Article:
In Search of Aesthetic Pleasure: Gingerbread Biscotti


Two years ago, I made some gingerbread biscotti that looked like this.

I was so darn proud of myself.  Not only had I made a holiday treat that was just sweet enough and could be enjoyed all day, but they were beautiful, too.  A little bit of icing, and I felt like the Queen of Christmas baking.

Then, the next four or five times I made them, they looked like this:


Still delicious, sure, but decidedly unattractive.  Lumpy and crumbly, they were just too embarrassing to be shared with all but the closest of friends.  Fortunately, my son was teething around the time that I was turning out batches of gingerbread blobs, so he took care of quite a few of them.

This year, I decided that I had had enough.  I decided to do something bold.  Something that I love to do when cooking, but greatly fear when it comes to baking: I changed the recipe.  (Gasp)

The main problem seemed to be that the dough was too dry.  My first instinct was to add water, but I remembered a time from my youth when doing just that had led to miserable results, so I rethought.  I seemed to recall my mom saying that the best way to change a recipe is to increase or decrease the existing ingredients, not introduce something totally foreign (like water).  I took a deep breath and gave it a go.  I added an additional egg and just a tad more oil, plus I decreased the flour by a quarter cup.  In truth, I fully expected an epic failure, something for which I am probably developing a reputation for around here.

But no!  It worked!  Before I could forget what had caused this miracle to occur, I made sure to record the changes right on the recipe.  This was a success that I am determined to repeat.  And, lucky for you all, it’s one that I am oh-so-happy to share.

Revised Gingerbread Biscotti

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Top 10 Foods Only a Baby Could Love

Around here, we love top 10 lists.  I particularly enjoyed Jessica’s Top Ten Things I Ate in College That I’ll Never Eat Again.  It brought back some fond memories and the taste of stomach acid.  I might also add the Ramen sandwich and instant apple cider made with dorm room sink water.  But it’s been ten years since I entered that freshman dorm, and life as a parent has taken me to some new culinary lows.  So, here we go…the top 10 foods only a baby (or maybe a toddler) could love:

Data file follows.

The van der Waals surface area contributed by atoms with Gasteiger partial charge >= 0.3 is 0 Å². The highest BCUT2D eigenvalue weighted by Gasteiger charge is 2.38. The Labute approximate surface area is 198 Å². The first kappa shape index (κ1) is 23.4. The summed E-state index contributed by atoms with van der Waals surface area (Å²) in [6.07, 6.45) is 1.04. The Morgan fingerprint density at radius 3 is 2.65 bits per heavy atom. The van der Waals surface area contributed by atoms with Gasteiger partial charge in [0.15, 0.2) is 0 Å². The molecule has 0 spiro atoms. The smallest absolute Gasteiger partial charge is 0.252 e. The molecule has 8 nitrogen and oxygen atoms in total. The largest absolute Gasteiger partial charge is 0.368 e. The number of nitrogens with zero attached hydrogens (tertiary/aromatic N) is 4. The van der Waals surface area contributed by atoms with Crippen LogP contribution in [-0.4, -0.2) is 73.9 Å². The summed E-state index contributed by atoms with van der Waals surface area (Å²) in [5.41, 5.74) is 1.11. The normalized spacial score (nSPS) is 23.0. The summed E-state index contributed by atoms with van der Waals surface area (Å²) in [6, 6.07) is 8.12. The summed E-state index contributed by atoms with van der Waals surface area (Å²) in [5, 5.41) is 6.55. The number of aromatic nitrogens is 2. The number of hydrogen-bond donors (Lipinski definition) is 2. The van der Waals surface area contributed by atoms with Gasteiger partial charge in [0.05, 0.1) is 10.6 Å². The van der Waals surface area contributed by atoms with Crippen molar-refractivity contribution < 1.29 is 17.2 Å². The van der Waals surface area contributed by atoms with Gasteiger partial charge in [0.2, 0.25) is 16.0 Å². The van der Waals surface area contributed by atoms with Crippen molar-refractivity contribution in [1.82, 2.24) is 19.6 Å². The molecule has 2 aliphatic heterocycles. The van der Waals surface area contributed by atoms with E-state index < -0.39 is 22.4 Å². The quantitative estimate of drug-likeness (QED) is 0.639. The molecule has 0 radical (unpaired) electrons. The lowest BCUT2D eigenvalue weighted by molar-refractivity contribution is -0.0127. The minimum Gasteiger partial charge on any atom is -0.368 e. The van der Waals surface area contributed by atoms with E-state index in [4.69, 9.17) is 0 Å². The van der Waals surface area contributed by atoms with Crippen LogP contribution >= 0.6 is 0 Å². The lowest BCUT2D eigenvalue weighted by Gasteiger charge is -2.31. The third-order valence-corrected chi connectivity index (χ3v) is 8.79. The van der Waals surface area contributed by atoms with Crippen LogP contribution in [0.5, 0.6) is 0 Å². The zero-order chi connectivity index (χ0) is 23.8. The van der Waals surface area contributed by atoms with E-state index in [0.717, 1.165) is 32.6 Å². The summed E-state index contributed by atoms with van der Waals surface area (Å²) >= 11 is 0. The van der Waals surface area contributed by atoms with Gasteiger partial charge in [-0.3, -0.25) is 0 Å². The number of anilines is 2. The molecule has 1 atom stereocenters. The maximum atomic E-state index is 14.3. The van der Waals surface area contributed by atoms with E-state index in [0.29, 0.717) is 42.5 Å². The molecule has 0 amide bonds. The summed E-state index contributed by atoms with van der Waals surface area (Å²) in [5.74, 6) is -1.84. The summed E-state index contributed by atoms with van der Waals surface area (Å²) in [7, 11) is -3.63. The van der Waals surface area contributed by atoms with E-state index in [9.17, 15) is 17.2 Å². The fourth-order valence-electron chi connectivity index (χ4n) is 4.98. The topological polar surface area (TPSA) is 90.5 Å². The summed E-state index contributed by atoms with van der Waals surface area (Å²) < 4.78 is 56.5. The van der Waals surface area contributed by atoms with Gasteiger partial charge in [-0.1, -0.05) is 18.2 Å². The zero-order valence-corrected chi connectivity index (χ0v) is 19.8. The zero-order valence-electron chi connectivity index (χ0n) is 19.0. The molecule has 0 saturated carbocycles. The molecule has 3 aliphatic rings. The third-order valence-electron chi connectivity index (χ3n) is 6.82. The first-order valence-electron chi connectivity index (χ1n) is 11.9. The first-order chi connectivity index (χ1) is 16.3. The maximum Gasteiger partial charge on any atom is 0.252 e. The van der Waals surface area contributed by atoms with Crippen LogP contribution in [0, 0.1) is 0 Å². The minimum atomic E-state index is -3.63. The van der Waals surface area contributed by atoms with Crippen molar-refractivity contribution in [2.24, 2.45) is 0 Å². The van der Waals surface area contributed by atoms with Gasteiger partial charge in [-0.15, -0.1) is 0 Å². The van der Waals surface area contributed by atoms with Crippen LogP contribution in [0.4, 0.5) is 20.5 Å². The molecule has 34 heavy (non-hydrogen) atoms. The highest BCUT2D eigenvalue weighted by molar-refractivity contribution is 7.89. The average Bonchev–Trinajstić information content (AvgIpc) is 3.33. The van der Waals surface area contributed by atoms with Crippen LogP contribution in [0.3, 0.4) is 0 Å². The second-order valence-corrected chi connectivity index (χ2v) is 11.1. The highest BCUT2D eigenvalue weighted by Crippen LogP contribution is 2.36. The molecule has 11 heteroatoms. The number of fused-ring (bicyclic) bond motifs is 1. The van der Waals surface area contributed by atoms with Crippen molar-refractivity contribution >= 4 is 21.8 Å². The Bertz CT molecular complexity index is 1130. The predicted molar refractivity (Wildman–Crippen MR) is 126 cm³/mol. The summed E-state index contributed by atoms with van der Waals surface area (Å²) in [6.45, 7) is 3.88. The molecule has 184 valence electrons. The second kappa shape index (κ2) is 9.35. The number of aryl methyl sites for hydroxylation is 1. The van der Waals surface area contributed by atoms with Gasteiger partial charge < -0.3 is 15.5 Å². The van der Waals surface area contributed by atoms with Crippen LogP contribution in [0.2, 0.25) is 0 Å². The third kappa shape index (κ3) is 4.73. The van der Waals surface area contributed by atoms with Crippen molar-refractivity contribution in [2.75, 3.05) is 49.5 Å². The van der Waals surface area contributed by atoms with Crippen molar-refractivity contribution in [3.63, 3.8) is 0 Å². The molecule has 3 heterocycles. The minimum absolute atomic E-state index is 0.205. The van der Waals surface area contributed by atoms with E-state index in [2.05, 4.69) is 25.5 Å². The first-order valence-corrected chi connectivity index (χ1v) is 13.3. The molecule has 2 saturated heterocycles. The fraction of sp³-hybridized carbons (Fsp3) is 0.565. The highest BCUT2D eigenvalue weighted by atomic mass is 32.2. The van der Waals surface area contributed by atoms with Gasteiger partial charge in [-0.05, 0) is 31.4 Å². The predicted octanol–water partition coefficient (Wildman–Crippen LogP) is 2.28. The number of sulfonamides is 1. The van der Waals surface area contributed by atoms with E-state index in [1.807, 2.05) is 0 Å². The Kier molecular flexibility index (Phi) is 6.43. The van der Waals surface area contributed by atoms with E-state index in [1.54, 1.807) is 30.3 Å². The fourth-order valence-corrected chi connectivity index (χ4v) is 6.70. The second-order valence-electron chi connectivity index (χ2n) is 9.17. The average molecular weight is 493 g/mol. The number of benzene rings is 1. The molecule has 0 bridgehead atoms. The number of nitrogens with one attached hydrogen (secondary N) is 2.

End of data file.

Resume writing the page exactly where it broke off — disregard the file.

10. Single-Grain Cereal












As a child, my mom tried to sell me on the virtues of a strange paste called Cocoa Wheats, sometimes singing the jingle as she stirred the gluey concoction on the stove.   Even at the tender age of 8, I knew that stuff was nasty.  And yet, we are told to give it to babies as their first food because it’s “highly digestible”  and has a “smooth texture.” I think we’ve only succeeded this long because they can’t talk back.  Just a warning, parents, they get over it pretty quickly and you’ll be stuck with a box of the stuff for months or years to come.

9.  Pureed Vegetables












All the texture of rice cereal, plus the power to stain any and all surfaces they touch — liquified veggies are truly abhorrent.  Since we waited until Elijah was six months old to give him solid foods, the mushy green paste period was mercifully short.  We never tried the jarred meat, so I can only imagine the horror.  And the smell.

I have been to a few restaurants lately where super-smooth vegetable mush was passed off as “sauce.”  Nope.  I’m on to you.  Gerber has a stake in this somewhere.

8. Food Off the Floor

Now, before you go and call me a snob, know that I am not talking about the 5-second rule, or even the 30-second rule.  I am talking about days-old, dried up, stuck-to-the-floor old food.  My son was never big on putting foreign objects into his mouth, but if it is, or once was, food — look out.  On the upside, I will say that my sweeping standards are dramatically higher as a result.

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